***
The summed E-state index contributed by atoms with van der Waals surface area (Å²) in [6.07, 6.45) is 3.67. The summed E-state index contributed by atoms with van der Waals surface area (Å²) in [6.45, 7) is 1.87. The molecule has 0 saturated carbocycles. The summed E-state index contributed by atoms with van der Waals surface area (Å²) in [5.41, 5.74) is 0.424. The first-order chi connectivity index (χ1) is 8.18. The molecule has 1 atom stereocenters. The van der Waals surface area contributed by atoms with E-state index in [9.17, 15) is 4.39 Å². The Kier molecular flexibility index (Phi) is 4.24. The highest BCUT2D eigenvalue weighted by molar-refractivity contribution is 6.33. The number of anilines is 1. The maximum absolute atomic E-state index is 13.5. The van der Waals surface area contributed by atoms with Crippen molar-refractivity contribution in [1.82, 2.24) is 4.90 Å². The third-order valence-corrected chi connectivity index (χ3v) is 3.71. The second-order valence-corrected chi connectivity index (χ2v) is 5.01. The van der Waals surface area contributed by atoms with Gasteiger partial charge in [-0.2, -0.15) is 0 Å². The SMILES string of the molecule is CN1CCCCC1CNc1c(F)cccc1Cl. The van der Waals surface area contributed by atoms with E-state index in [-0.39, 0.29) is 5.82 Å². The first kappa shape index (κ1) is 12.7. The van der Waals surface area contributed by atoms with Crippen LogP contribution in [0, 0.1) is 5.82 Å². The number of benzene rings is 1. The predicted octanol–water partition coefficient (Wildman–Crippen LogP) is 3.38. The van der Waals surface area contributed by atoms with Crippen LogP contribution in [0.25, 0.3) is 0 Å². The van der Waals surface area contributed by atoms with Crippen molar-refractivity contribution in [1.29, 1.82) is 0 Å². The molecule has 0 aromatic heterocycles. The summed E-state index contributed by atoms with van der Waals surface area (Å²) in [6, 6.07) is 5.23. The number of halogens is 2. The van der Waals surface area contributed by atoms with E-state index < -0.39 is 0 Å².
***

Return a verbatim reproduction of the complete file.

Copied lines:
The summed E-state index contributed by atoms with van der Waals surface area (Å²) in [6.07, 6.45) is 3.67. The summed E-state index contributed by atoms with van der Waals surface area (Å²) in [6.45, 7) is 1.87. The molecule has 0 saturated carbocycles. The summed E-state index contributed by atoms with van der Waals surface area (Å²) in [5.41, 5.74) is 0.424. The first-order chi connectivity index (χ1) is 8.18. The molecule has 1 atom stereocenters. The van der Waals surface area contributed by atoms with E-state index in [9.17, 15) is 4.39 Å². The Kier molecular flexibility index (Phi) is 4.24. The highest BCUT2D eigenvalue weighted by molar-refractivity contribution is 6.33. The number of anilines is 1. The maximum absolute atomic E-state index is 13.5. The van der Waals surface area contributed by atoms with Crippen molar-refractivity contribution in [1.82, 2.24) is 4.90 Å². The third-order valence-corrected chi connectivity index (χ3v) is 3.71. The second-order valence-corrected chi connectivity index (χ2v) is 5.01. The van der Waals surface area contributed by atoms with Gasteiger partial charge in [-0.2, -0.15) is 0 Å². The SMILES string of the molecule is CN1CCCCC1CNc1c(F)cccc1Cl. The van der Waals surface area contributed by atoms with E-state index in [-0.39, 0.29) is 5.82 Å². The first kappa shape index (κ1) is 12.7. The van der Waals surface area contributed by atoms with Crippen LogP contribution in [0, 0.1) is 5.82 Å². The number of benzene rings is 1. The predicted octanol–water partition coefficient (Wildman–Crippen LogP) is 3.38. The van der Waals surface area contributed by atoms with Crippen LogP contribution in [0.25, 0.3) is 0 Å². The van der Waals surface area contributed by atoms with Crippen molar-refractivity contribution in [1.29, 1.82) is 0 Å². The molecule has 0 aromatic heterocycles. The summed E-state index contributed by atoms with van der Waals surface area (Å²) in [6, 6.07) is 5.23. The number of halogens is 2. The van der Waals surface area contributed by atoms with E-state index < -0.39 is 0 Å².